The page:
Africa hit the 1 billion mobile user mark at the end of 2017 and is on track to reach 1.33 billion by 2023, according to Africa Digital Outlook 2019, a new report from industry research house Ovum.
According to the findings of the report, the number of 3G connections in Africa will grow by more than 50% from 2018 to 2023 to reach nearly 700 million, while the number of 4G connections will grow by more than five-fold to reach over 270 million. In addition, Ovum's analysts expect the continent's first 5G services to be launched in selected markets by 2021. The Ovum team expects operators in South Africa, Kenya, Namibia, and Mauritius to have launched mobile 5G services by 2022.
Mobile broadband connections (3G and more advanced technologies) will account for 73% of all of Africa's mobile connections by 2023, according to the report.
"Africa is becoming better connected, and that is opening up new opportunities for growth in a range of data and digital services, including the more sophisticated offerings that will become possible with 5G," said Matthew Reed, Practice Leader, Middle East and Africa at Ovum, and the author of the report.
Mobile data is the key driver of growth, as was reported by the 'big four' operators on the continent -- MTN, Vodacom, Orange and Airtel -- in the first half of 2018, outshining the growth in mobile voice. Mobile money is also highlighted as a high growth service: Orange Money and Vodacom's M-Pesa combined are serving more than 70 million users. Other services, including digital media, IoT, and enterprise digital services, are expected to deliver strong growth in longer term.
Meanwhile, the growth is far from balanced: The 'digital divide' not only persists but even show signs of widening. "Many on the continent still do not have reliable or affordable access to communications services and there continues to be a need to address that digital divide," added Ovum's Reed. The least connected are those in rural areas of Sub-Saharan Africa.
The report urges operators and governments in Africa to prioritise making broadband (particularly mobile broadband) more accessible to consumers and businesses on the continent, as high-speed data connectivity holds the key to digital service enablement.
But the report highlights two barriers to growth. The first is the price of data services, which directly affects how many consumers can afford to sign up. By 2017, only four countries in Africa -- Egypt, Mauritius, Nigeria and Tunisia -- met the so-called '1 for 2 target,' whereby a prepaid mobile broadband plan with 1 Gbyte of data consumption per month should be priced at no more than 2% of average monthly income.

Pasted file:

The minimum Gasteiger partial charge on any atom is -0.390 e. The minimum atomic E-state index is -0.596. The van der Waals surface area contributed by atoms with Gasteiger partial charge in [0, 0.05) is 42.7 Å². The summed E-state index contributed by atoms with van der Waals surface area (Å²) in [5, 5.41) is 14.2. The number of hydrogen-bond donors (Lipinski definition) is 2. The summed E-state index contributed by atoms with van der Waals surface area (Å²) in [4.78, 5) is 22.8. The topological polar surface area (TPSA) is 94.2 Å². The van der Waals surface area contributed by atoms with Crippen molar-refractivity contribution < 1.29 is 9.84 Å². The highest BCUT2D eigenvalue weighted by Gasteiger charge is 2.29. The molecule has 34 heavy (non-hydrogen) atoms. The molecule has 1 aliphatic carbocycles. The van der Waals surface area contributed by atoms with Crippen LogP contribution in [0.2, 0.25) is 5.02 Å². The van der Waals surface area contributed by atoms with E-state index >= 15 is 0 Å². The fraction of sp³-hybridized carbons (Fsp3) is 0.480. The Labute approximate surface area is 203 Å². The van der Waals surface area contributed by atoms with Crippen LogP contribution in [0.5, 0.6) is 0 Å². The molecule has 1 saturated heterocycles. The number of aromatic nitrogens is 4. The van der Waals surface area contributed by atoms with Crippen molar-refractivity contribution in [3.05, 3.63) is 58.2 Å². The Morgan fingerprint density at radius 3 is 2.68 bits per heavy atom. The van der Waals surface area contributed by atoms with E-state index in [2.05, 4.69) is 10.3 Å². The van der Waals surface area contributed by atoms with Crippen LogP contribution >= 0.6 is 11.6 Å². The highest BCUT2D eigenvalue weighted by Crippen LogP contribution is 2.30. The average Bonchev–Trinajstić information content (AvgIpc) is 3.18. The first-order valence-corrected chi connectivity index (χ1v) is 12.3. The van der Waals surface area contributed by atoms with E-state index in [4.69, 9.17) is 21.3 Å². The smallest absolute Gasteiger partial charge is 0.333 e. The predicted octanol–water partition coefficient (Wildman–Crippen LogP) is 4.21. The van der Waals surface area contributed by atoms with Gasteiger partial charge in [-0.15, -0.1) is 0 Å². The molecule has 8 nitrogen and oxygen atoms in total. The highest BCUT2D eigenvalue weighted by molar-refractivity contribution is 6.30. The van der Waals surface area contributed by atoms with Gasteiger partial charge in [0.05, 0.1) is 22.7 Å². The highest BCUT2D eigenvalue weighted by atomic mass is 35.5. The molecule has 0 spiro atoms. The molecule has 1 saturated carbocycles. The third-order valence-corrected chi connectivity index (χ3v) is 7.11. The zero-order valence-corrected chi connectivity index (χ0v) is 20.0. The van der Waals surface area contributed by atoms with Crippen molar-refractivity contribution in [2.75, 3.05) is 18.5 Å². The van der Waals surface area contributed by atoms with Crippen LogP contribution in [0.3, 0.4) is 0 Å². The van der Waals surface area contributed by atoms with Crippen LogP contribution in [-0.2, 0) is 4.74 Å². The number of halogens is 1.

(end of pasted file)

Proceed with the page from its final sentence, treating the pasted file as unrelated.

The second barrier is the affordability and availability of spectrum: This is made more acute when mobile is expected to be the primary mode of consumer digital service access.
Africa was the birthplace of Mobile Money and while it continues to rise in popularity, the industry is quickly evolving and launching more mobile-based financial services every day. In this Connecting Africa online event, local analysts and industry stakeholders will discuss how telcos are disrupting the financial services space and what the rise of Mobile Money 2.0 will look like for Africa.
From cash to mobile: heading towards a cashless society
Expanding MFS offerings beyond mobile money transfers
MNOs vs banks vs fintechs: an evolving competitive landscape
Unconnected and unbanked: fintech to improve financial inclusion
The rise of micro-loans and insurance through mobile platforms
Africa has the fastest growing population in the world and also the youngest, with 60% of Africans under the age of 25. It is clear that the next billion connected are going to be the mobile-only generation. This digital symposium will bring industry experts together to discuss Africa’s digital divide and how to get devices into the hands of young Africans and empower them to join the digital revolution.
Who’s Driving? The role of government & regulator, private tech companies, and public-private partnerships
Device affordability: are we reaching a tipping point?
Status check: Satellite vs Fiber and the enduring infrastructure gap
Exploring the wider societal and economic benefits of a connected, digitally literate continent